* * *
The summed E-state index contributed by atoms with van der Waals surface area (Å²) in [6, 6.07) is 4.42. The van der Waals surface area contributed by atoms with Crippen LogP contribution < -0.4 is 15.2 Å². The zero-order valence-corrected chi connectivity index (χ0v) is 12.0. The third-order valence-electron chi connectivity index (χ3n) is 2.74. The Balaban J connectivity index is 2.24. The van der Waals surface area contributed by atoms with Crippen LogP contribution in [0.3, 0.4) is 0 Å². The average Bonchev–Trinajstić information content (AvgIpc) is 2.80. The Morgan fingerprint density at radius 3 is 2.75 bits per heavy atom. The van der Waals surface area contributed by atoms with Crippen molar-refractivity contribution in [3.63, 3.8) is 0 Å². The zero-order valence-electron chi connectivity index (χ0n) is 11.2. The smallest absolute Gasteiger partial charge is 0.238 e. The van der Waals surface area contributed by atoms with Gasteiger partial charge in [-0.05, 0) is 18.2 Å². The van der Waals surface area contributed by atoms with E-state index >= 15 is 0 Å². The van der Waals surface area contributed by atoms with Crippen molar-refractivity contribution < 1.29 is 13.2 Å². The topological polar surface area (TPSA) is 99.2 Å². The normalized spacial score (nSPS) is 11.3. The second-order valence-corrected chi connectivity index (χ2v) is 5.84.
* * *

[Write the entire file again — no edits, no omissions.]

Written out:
The summed E-state index contributed by atoms with van der Waals surface area (Å²) in [6, 6.07) is 4.42. The van der Waals surface area contributed by atoms with Crippen LogP contribution < -0.4 is 15.2 Å². The zero-order valence-corrected chi connectivity index (χ0v) is 12.0. The third-order valence-electron chi connectivity index (χ3n) is 2.74. The Balaban J connectivity index is 2.24. The van der Waals surface area contributed by atoms with Crippen LogP contribution in [0.3, 0.4) is 0 Å². The average Bonchev–Trinajstić information content (AvgIpc) is 2.80. The Morgan fingerprint density at radius 3 is 2.75 bits per heavy atom. The van der Waals surface area contributed by atoms with Crippen molar-refractivity contribution in [3.63, 3.8) is 0 Å². The zero-order valence-electron chi connectivity index (χ0n) is 11.2. The smallest absolute Gasteiger partial charge is 0.238 e. The van der Waals surface area contributed by atoms with Gasteiger partial charge in [-0.05, 0) is 18.2 Å². The van der Waals surface area contributed by atoms with E-state index >= 15 is 0 Å². The van der Waals surface area contributed by atoms with Crippen molar-refractivity contribution < 1.29 is 13.2 Å². The topological polar surface area (TPSA) is 99.2 Å². The normalized spacial score (nSPS) is 11.3. The second-order valence-corrected chi connectivity index (χ2v) is 5.84.